Editor's Note: Greg Henderson is editor of Drovers-- a sister publication of Pork.

You may have been tending to a sick calf. Or maybe you were baling hay to feed your cows next winter when the snow will be too deep for grazing. Anyway, I doubt you took notice that People for the Ethical Treatment of Animals turned 30 years old this month.

Don’t worry though, because the PETA folks had a big gala in Hollywood with a star-studded crowd and gave each other a bunch of awards. Award winners were described by award presenters as “well-deserved, sincere, tireless,” and my personal favorite, “passionate for the safety of animals.”

News reports of the event gave no mention of a rancher winning one of PETA’s awards, but I know a lot of them that are also “sincere, tireless” and “passionate for the safety of animals.” Just as well, I suppose, since I don’t imagine any of the cowboys I know would set a boot in the same place as Alec Baldwin, the event’s host, or Ingrid Newkirk.

More important is the fact that PETA’s message — however misguided — seems to be reaching more than a few folks. The message they were promoting at their 30th anniversary gig was: “Stop and think…What are you eating, what are you purchasing, where did it come from and, more importantly, what kind of suffering did that animal have to endure for your purchase or consumption?”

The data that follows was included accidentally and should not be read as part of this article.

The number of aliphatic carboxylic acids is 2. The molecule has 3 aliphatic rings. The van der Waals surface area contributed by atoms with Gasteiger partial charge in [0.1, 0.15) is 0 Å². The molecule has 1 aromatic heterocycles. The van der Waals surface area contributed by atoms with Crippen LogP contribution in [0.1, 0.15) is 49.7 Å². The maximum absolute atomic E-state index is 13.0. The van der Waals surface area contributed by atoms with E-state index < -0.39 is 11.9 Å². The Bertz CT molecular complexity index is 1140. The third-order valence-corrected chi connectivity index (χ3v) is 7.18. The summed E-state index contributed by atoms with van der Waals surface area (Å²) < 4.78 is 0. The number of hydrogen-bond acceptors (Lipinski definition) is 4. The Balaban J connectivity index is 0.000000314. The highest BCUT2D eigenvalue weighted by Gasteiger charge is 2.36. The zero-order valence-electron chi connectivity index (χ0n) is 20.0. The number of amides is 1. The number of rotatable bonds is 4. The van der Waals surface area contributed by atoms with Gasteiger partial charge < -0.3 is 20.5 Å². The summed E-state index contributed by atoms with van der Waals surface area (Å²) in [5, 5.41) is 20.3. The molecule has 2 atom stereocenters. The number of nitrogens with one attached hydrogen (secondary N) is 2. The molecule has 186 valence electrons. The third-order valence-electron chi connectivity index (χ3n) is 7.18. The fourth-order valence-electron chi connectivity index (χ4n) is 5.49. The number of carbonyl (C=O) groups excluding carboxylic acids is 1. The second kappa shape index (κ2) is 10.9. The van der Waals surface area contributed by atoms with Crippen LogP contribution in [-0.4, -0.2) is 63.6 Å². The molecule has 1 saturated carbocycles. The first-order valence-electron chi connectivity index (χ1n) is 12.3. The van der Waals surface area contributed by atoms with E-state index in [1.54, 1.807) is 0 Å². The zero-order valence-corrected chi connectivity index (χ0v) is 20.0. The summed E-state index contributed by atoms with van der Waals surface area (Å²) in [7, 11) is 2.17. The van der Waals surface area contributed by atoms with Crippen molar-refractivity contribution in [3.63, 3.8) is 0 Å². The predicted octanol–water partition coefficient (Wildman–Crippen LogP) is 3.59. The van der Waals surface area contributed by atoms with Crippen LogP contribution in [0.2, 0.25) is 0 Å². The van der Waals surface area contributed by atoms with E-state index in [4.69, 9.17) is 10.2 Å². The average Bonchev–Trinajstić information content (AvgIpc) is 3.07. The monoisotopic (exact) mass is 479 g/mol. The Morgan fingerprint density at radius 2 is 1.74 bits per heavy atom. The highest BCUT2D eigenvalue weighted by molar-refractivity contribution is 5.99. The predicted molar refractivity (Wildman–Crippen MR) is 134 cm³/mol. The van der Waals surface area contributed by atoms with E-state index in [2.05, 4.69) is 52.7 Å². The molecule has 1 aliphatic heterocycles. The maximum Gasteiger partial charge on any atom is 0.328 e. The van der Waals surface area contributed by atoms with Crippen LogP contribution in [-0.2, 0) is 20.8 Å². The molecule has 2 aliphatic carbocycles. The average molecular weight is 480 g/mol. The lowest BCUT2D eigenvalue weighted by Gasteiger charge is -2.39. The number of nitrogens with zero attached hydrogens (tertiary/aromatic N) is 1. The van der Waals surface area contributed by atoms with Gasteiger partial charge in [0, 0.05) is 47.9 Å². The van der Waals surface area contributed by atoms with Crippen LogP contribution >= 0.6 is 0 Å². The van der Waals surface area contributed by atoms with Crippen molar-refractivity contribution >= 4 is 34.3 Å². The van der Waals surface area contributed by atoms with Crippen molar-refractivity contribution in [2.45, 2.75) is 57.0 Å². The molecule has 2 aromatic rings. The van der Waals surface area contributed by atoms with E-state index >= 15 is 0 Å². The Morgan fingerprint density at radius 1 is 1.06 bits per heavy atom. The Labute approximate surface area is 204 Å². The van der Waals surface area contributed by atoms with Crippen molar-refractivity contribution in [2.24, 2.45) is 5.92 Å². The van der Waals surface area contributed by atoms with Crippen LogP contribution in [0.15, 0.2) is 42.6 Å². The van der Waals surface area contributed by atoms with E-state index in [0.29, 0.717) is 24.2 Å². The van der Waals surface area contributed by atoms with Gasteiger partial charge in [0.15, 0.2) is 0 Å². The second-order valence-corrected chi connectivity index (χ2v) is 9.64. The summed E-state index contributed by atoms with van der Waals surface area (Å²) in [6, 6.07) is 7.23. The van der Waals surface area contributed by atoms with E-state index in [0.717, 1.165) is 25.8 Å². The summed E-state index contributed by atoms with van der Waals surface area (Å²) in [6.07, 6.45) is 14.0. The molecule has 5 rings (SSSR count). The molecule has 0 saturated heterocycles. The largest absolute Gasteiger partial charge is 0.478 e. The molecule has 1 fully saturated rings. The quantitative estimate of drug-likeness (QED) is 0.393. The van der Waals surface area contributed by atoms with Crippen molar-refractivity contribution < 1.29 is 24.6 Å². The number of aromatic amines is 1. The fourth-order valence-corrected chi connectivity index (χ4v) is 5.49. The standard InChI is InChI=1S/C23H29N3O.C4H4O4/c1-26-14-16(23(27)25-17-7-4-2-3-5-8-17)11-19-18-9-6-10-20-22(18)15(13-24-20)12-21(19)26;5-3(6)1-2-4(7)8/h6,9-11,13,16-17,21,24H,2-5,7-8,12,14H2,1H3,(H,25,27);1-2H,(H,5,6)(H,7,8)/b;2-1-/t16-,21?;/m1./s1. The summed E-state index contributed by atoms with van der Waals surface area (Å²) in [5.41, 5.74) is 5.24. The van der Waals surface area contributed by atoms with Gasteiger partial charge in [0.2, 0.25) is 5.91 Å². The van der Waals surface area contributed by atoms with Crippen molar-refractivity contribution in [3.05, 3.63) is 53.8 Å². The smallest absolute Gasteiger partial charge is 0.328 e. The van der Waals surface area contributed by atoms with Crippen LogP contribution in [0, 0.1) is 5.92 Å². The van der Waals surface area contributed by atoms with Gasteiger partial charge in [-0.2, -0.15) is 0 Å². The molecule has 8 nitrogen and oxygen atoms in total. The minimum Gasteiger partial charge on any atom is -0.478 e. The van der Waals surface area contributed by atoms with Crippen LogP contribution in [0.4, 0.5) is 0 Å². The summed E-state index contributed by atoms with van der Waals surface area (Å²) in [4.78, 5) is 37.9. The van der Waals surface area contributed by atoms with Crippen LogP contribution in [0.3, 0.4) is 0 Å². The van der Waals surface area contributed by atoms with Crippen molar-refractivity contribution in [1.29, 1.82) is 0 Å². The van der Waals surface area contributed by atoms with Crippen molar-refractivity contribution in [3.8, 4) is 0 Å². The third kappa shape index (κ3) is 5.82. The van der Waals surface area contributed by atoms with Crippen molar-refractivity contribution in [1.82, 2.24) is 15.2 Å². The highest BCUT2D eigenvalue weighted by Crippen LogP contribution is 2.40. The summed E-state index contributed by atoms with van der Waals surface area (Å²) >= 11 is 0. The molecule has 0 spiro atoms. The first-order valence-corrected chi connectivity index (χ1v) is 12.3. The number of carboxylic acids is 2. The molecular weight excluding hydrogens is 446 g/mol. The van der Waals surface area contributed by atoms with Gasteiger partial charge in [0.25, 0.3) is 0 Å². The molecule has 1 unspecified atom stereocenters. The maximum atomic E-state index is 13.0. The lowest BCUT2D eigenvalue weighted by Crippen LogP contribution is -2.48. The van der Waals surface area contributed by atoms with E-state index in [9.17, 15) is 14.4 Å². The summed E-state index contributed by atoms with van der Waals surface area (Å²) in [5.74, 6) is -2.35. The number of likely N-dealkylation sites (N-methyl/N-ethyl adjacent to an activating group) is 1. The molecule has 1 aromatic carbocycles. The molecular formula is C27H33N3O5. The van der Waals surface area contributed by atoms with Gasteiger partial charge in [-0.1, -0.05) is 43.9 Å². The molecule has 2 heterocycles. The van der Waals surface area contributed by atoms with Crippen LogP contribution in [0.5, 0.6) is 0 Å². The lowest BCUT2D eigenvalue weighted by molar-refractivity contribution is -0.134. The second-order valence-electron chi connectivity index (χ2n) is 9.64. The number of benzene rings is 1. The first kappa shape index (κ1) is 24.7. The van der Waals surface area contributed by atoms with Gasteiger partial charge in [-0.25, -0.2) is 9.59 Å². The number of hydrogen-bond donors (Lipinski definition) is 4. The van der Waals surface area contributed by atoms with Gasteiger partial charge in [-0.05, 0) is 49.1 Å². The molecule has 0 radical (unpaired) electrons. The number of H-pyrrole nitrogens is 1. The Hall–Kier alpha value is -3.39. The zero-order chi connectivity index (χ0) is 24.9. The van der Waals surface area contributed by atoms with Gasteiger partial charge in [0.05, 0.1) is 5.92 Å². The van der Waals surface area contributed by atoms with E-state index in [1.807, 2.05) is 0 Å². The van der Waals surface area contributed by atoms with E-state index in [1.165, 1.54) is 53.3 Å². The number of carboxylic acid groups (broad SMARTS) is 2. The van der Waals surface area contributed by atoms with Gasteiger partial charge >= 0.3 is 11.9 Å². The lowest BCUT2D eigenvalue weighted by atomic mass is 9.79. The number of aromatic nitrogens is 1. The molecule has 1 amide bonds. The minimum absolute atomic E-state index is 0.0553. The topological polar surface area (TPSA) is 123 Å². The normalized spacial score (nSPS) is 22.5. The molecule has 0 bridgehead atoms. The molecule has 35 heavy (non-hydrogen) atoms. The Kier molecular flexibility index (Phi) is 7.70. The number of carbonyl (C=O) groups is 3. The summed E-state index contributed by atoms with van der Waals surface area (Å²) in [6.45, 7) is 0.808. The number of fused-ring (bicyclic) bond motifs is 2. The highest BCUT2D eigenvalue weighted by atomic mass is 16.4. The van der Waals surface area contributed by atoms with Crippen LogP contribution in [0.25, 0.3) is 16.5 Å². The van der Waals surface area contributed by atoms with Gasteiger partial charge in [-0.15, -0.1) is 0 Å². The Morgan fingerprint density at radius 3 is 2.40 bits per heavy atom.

America’s livestock industries have worked to improve animal welfare and animal-handling techniques, many of which fall into the “common sense” category. No action short of ending animal use, however, will stop PETA’s tired campaign.

Yes, the vast majority of livestock operators practice proper animal welfare and handling techniques. The few that don’t, however, can cause great harm to your business. For instance, the exposure of inexcuseable animal cruelty at the Westland-Hallmark slaughterhouse in California that led to the nation’s largest meat recall in history was nearly 30 months ago, yet that event remains a rallying cry for animal-rights activists.

Recently, the Animal Welfare Institute sent a petition to USDA asking for changes they claim “could prevent future animal abuse in U.S. slaughterhouses.”

AWI’s petition asks USDA to order the Food Safety and Inspection Service to implement reforms, including recommending sustantially longer suspensions for repeat violators of humane treatment laws. AWI says those suspensions typically last only one day. They claim that of the 169 federally inspected plants that have been suspended for humane slaughter violations since 2005, 50 have been suspended more than once within a one-year period. Of those, 10 were suspended between three and five times in a one-year period. AWI is asking Secretary Vilsack to develop a policy of escalating penalties for each successive offense.

AWI’s petition also calls for new procedures to refer alleged instances of willful animal cruelty to state or local law enforcement for prosecution. Under present guidelines, the slaughter plant may be shut down for violations, but individual workers who commit acts of cruelty may not be penalized.

Whether or not AWI’s proposals are necessary is arguable. What shouldn’t be open to argument is the fact that we must do a better job of policing our own industries. Livestock producer groups have urged their members to always handle their animals as if they were being video recorded. But such efforts are wasted if every worker in every slaughter plant is not trained to act with the same diligence.

Every worker at every link in the chain must be “passionate for the safety of animals.”